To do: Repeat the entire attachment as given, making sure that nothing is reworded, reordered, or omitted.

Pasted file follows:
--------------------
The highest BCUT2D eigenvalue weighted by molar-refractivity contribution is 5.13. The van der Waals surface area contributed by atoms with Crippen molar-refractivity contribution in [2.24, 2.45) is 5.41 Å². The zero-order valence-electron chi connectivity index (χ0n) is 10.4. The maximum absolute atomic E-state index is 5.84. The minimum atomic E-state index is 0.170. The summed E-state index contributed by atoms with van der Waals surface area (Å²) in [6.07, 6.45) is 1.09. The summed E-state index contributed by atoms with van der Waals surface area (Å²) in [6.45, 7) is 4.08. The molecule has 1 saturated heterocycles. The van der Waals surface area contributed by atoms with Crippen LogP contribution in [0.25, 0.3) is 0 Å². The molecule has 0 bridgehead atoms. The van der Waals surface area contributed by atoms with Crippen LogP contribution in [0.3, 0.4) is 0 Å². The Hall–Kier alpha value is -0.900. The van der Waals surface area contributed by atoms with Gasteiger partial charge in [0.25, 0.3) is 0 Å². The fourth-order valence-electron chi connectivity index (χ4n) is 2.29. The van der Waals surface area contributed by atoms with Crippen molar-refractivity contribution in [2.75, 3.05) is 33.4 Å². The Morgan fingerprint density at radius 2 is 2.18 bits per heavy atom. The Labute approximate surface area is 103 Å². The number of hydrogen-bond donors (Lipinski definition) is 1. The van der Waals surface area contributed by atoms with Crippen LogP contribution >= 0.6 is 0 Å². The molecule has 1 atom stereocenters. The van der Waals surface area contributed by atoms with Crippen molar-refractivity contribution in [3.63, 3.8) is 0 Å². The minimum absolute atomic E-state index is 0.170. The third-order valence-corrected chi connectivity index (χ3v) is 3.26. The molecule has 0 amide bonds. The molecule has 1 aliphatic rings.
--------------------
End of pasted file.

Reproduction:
The highest BCUT2D eigenvalue weighted by molar-refractivity contribution is 5.13. The van der Waals surface area contributed by atoms with Crippen molar-refractivity contribution in [2.24, 2.45) is 5.41 Å². The zero-order valence-electron chi connectivity index (χ0n) is 10.4. The maximum absolute atomic E-state index is 5.84. The minimum atomic E-state index is 0.170. The summed E-state index contributed by atoms with van der Waals surface area (Å²) in [6.07, 6.45) is 1.09. The summed E-state index contributed by atoms with van der Waals surface area (Å²) in [6.45, 7) is 4.08. The molecule has 1 saturated heterocycles. The van der Waals surface area contributed by atoms with Crippen LogP contribution in [0.25, 0.3) is 0 Å². The molecule has 0 bridgehead atoms. The van der Waals surface area contributed by atoms with Crippen LogP contribution in [0.3, 0.4) is 0 Å². The Hall–Kier alpha value is -0.900. The van der Waals surface area contributed by atoms with Gasteiger partial charge in [0.25, 0.3) is 0 Å². The fourth-order valence-electron chi connectivity index (χ4n) is 2.29. The van der Waals surface area contributed by atoms with Crippen molar-refractivity contribution in [2.75, 3.05) is 33.4 Å². The Morgan fingerprint density at radius 2 is 2.18 bits per heavy atom. The Labute approximate surface area is 103 Å². The number of hydrogen-bond donors (Lipinski definition) is 1. The van der Waals surface area contributed by atoms with Crippen LogP contribution >= 0.6 is 0 Å². The molecule has 1 atom stereocenters. The van der Waals surface area contributed by atoms with Crippen molar-refractivity contribution in [3.63, 3.8) is 0 Å². The minimum absolute atomic E-state index is 0.170. The third-order valence-corrected chi connectivity index (χ3v) is 3.26. The molecule has 0 amide bonds. The molecule has 1 aliphatic rings.